A former Australian Secret Intelligence Service officer and star witness for East Timor in a bitter dispute with the Abbott government over $40 billion in oil and gas revenue is facing criminal prosecution.
Fairfax Media has learned the Australian Federal Police sent a brief of evidence to prosecutors in February following an investigation that lasted 14 months.
The AFP investigation came at the request of the Australian Security Intelligence Organisation, the domestic spy service that raided the home of the former spy and East Timor’s Australian lawyer Bernard Collaery in December 2013.
Attorney-General George Brandis authorised the raid on “national security” grounds, saying it was a criminal offence to communicate “any information or matter” regarding ASIS, Australia’s foreign spy service.
The former ASIS spy, known as Witness K, also had his passport seized in the raids.
Without a passport, the ex-spy can’t travel to The Hague to appear for East Timor before an international arbitration tribunal which will rule on whether a treaty governing the share of oil and gas reserves in the Timor Sea should be annulled.
East Timor claims the treaty was not negotiated in good faith citing an ASIS operation to insert listening devices in the government offices of the fledgling nation in 2004. At the time, the two countries were negotiating the treaty.
Witness K led the operation where agents infiltrated East Timor under cover of an aid program to place the devices inside the wall cavities of its government palace in Dili.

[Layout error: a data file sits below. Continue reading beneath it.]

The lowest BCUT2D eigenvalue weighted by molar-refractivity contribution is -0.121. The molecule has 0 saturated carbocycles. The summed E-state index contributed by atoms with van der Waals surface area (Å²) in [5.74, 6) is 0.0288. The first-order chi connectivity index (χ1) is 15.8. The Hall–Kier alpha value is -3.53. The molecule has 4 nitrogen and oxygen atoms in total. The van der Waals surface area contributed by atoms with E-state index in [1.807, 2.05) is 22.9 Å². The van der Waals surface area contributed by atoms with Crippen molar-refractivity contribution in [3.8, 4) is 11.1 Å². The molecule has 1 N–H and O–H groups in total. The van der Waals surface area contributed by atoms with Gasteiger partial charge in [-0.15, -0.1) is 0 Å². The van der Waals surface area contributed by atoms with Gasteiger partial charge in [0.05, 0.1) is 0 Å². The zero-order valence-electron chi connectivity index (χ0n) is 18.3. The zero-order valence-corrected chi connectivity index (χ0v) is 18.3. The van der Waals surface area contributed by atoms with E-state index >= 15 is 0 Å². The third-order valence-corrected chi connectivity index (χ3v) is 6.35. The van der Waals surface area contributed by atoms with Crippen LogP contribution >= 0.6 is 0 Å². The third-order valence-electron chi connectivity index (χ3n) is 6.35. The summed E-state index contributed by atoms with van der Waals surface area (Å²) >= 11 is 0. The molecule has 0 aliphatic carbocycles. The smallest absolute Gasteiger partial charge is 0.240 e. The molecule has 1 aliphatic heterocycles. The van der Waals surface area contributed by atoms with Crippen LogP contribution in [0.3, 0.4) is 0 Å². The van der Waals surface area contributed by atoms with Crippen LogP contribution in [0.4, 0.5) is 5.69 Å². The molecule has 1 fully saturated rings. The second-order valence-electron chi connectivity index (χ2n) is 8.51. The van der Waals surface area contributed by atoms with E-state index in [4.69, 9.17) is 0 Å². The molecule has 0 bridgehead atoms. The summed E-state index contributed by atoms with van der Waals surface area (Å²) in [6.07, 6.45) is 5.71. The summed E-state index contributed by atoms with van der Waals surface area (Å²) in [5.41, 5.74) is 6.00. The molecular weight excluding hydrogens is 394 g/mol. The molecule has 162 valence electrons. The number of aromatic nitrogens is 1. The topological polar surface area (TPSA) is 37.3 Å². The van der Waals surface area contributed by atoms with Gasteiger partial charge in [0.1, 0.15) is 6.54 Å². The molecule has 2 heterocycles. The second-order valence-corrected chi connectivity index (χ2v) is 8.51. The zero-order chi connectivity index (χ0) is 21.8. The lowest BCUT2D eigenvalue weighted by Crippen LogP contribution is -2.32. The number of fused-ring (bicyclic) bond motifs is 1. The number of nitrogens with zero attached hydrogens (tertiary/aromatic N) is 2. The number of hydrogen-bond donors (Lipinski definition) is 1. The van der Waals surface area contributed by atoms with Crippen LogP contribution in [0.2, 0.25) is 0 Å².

Any prosecution of Witness K will be a showdown between good and evil and justice will triumph so long as our courts are able to operate
“We are facing an unprecedented attack on the Rule of Law and all that we have fought for over the years is now at stake”, Mr Collaery said
Mr Collaery argues the ASIS operation largely benefited private commercial interests, most notably Woodside Petroleum, which leads the consortium hoping to develop the lucrative Greater Sunrise oil and gas fields, he said.
The minister for foreign affairs, Alexander Downer, who ordered the ASIS eavesdropping in 2004, later worked for Woodside as a consultant. The then head of the department of foreign affairs Ashton Calvert joined the energy giant’s board after he retired. ASIS is part of the foreign affairs department.
Amid outrage from East Timor, the International Court of Justice ordered Australia to cease spying on East Timor and seal the documents and data it seized.
“ASIS employees are in our front line. They serve our national interest,” said Mr Collaery, a former ACT attorney-general who has acted for Australian security personnel for 30 years.
“ASIS staff are not there to serve private or party political interests. Witness K is an Australian hero, a veteran who drew the line at corrupt misuse of ASIS.”